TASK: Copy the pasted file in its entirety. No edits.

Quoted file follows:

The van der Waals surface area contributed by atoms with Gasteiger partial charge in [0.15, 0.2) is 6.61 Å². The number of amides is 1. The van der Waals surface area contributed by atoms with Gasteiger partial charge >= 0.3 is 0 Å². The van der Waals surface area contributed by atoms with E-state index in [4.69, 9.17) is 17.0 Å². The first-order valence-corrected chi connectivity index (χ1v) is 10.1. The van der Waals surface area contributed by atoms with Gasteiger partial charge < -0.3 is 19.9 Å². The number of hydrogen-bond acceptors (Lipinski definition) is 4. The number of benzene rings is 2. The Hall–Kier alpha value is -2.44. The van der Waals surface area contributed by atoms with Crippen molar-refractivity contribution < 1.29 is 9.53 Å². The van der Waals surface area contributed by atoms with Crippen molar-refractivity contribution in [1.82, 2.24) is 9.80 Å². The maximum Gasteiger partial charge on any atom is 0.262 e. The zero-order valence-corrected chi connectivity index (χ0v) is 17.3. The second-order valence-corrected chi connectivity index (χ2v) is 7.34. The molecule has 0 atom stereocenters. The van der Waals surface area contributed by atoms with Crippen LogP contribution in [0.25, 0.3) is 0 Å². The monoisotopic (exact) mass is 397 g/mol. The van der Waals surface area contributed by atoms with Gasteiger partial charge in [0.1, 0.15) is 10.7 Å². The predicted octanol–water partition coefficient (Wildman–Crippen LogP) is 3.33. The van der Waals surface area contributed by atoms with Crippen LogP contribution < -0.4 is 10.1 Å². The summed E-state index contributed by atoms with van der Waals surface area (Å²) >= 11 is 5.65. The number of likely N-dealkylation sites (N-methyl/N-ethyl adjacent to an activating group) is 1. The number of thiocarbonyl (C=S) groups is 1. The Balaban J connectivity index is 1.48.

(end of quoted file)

The van der Waals surface area contributed by atoms with Gasteiger partial charge in [0.15, 0.2) is 6.61 Å². The number of amides is 1. The van der Waals surface area contributed by atoms with Gasteiger partial charge >= 0.3 is 0 Å². The van der Waals surface area contributed by atoms with E-state index in [4.69, 9.17) is 17.0 Å². The first-order valence-corrected chi connectivity index (χ1v) is 10.1. The van der Waals surface area contributed by atoms with Gasteiger partial charge < -0.3 is 19.9 Å². The number of hydrogen-bond acceptors (Lipinski definition) is 4. The number of benzene rings is 2. The Hall–Kier alpha value is -2.44. The van der Waals surface area contributed by atoms with Crippen molar-refractivity contribution < 1.29 is 9.53 Å². The van der Waals surface area contributed by atoms with Crippen molar-refractivity contribution in [1.82, 2.24) is 9.80 Å². The maximum Gasteiger partial charge on any atom is 0.262 e. The zero-order valence-corrected chi connectivity index (χ0v) is 17.3. The second-order valence-corrected chi connectivity index (χ2v) is 7.34. The molecule has 0 atom stereocenters. The van der Waals surface area contributed by atoms with Crippen LogP contribution in [0.25, 0.3) is 0 Å². The monoisotopic (exact) mass is 397 g/mol. The van der Waals surface area contributed by atoms with Gasteiger partial charge in [0.1, 0.15) is 10.7 Å². The predicted octanol–water partition coefficient (Wildman–Crippen LogP) is 3.33. The van der Waals surface area contributed by atoms with Crippen LogP contribution < -0.4 is 10.1 Å². The summed E-state index contributed by atoms with van der Waals surface area (Å²) >= 11 is 5.65. The number of likely N-dealkylation sites (N-methyl/N-ethyl adjacent to an activating group) is 1. The number of thiocarbonyl (C=S) groups is 1. The Balaban J connectivity index is 1.48.